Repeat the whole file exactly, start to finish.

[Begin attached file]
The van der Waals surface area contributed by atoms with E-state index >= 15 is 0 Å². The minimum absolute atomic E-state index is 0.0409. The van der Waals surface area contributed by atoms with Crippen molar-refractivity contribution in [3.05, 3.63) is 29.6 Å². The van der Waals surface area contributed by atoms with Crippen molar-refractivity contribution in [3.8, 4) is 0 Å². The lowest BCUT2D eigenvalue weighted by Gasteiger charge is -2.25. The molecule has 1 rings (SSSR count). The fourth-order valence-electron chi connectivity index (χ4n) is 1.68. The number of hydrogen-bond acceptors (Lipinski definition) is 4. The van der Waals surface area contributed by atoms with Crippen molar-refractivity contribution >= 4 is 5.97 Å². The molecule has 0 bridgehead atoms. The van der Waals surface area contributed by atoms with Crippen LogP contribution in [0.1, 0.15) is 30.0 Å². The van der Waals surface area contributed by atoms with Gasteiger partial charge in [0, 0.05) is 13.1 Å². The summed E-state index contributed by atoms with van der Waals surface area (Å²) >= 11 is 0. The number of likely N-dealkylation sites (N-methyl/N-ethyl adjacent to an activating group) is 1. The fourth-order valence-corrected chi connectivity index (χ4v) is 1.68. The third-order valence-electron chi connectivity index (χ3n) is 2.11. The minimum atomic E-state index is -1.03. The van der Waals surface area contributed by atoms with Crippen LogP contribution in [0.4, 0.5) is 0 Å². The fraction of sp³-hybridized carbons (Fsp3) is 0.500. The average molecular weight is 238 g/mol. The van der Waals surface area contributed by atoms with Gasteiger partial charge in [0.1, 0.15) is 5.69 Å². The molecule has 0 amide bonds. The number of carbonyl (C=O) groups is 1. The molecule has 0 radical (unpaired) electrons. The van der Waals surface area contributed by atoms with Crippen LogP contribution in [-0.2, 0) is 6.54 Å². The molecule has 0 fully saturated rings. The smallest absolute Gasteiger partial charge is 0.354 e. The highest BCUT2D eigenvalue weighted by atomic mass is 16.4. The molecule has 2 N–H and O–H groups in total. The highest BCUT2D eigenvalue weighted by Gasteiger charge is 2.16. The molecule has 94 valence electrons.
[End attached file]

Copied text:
The van der Waals surface area contributed by atoms with E-state index >= 15 is 0 Å². The minimum absolute atomic E-state index is 0.0409. The van der Waals surface area contributed by atoms with Crippen molar-refractivity contribution in [3.05, 3.63) is 29.6 Å². The van der Waals surface area contributed by atoms with Crippen molar-refractivity contribution in [3.8, 4) is 0 Å². The lowest BCUT2D eigenvalue weighted by Gasteiger charge is -2.25. The molecule has 1 rings (SSSR count). The fourth-order valence-electron chi connectivity index (χ4n) is 1.68. The number of hydrogen-bond acceptors (Lipinski definition) is 4. The van der Waals surface area contributed by atoms with Crippen molar-refractivity contribution >= 4 is 5.97 Å². The molecule has 0 bridgehead atoms. The van der Waals surface area contributed by atoms with Crippen LogP contribution in [0.1, 0.15) is 30.0 Å². The van der Waals surface area contributed by atoms with Gasteiger partial charge in [0, 0.05) is 13.1 Å². The summed E-state index contributed by atoms with van der Waals surface area (Å²) >= 11 is 0. The number of likely N-dealkylation sites (N-methyl/N-ethyl adjacent to an activating group) is 1. The fourth-order valence-corrected chi connectivity index (χ4v) is 1.68. The third-order valence-electron chi connectivity index (χ3n) is 2.11. The minimum atomic E-state index is -1.03. The van der Waals surface area contributed by atoms with Crippen LogP contribution in [0.4, 0.5) is 0 Å². The fraction of sp³-hybridized carbons (Fsp3) is 0.500. The average molecular weight is 238 g/mol. The van der Waals surface area contributed by atoms with Gasteiger partial charge in [0.1, 0.15) is 5.69 Å². The molecule has 0 amide bonds. The number of carbonyl (C=O) groups is 1. The molecule has 0 radical (unpaired) electrons. The van der Waals surface area contributed by atoms with Crippen LogP contribution in [-0.2, 0) is 6.54 Å². The molecule has 0 fully saturated rings. The smallest absolute Gasteiger partial charge is 0.354 e. The highest BCUT2D eigenvalue weighted by atomic mass is 16.4. The molecule has 2 N–H and O–H groups in total. The highest BCUT2D eigenvalue weighted by Gasteiger charge is 2.16. The molecule has 94 valence electrons.